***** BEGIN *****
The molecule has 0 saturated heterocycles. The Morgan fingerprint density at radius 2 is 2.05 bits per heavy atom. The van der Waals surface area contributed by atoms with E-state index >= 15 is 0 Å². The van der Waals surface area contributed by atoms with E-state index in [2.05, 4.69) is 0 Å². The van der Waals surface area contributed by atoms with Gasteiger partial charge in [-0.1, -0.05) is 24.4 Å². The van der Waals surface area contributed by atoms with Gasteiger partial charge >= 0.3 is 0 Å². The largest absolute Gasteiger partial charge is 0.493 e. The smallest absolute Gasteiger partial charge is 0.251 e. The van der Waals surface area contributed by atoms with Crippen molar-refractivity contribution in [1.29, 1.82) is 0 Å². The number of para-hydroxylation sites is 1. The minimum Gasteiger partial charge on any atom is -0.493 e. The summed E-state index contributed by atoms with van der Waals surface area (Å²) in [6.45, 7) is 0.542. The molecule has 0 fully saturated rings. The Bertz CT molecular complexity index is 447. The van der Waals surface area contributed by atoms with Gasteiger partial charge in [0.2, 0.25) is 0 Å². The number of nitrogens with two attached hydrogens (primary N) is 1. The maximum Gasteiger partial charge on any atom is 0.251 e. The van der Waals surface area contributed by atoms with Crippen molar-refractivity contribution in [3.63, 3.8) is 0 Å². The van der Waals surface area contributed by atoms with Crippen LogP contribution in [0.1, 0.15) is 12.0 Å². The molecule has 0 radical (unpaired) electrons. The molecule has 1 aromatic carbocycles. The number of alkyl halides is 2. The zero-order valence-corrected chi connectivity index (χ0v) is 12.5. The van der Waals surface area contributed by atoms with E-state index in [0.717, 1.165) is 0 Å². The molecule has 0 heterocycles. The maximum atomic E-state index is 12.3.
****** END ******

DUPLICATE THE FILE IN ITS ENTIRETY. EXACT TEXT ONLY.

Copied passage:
The molecule has 0 saturated heterocycles. The Morgan fingerprint density at radius 2 is 2.05 bits per heavy atom. The van der Waals surface area contributed by atoms with E-state index >= 15 is 0 Å². The van der Waals surface area contributed by atoms with E-state index in [2.05, 4.69) is 0 Å². The van der Waals surface area contributed by atoms with Gasteiger partial charge in [-0.1, -0.05) is 24.4 Å². The van der Waals surface area contributed by atoms with Gasteiger partial charge >= 0.3 is 0 Å². The largest absolute Gasteiger partial charge is 0.493 e. The smallest absolute Gasteiger partial charge is 0.251 e. The van der Waals surface area contributed by atoms with Crippen molar-refractivity contribution in [1.29, 1.82) is 0 Å². The number of para-hydroxylation sites is 1. The minimum Gasteiger partial charge on any atom is -0.493 e. The summed E-state index contributed by atoms with van der Waals surface area (Å²) in [6.45, 7) is 0.542. The molecule has 0 fully saturated rings. The Bertz CT molecular complexity index is 447. The van der Waals surface area contributed by atoms with Gasteiger partial charge in [0.2, 0.25) is 0 Å². The number of nitrogens with two attached hydrogens (primary N) is 1. The maximum Gasteiger partial charge on any atom is 0.251 e. The van der Waals surface area contributed by atoms with Crippen molar-refractivity contribution in [3.63, 3.8) is 0 Å². The van der Waals surface area contributed by atoms with Crippen LogP contribution in [0.1, 0.15) is 12.0 Å². The molecule has 0 radical (unpaired) electrons. The molecule has 1 aromatic carbocycles. The number of alkyl halides is 2. The zero-order valence-corrected chi connectivity index (χ0v) is 12.5. The van der Waals surface area contributed by atoms with E-state index in [0.717, 1.165) is 0 Å². The molecule has 0 heterocycles. The maximum atomic E-state index is 12.3.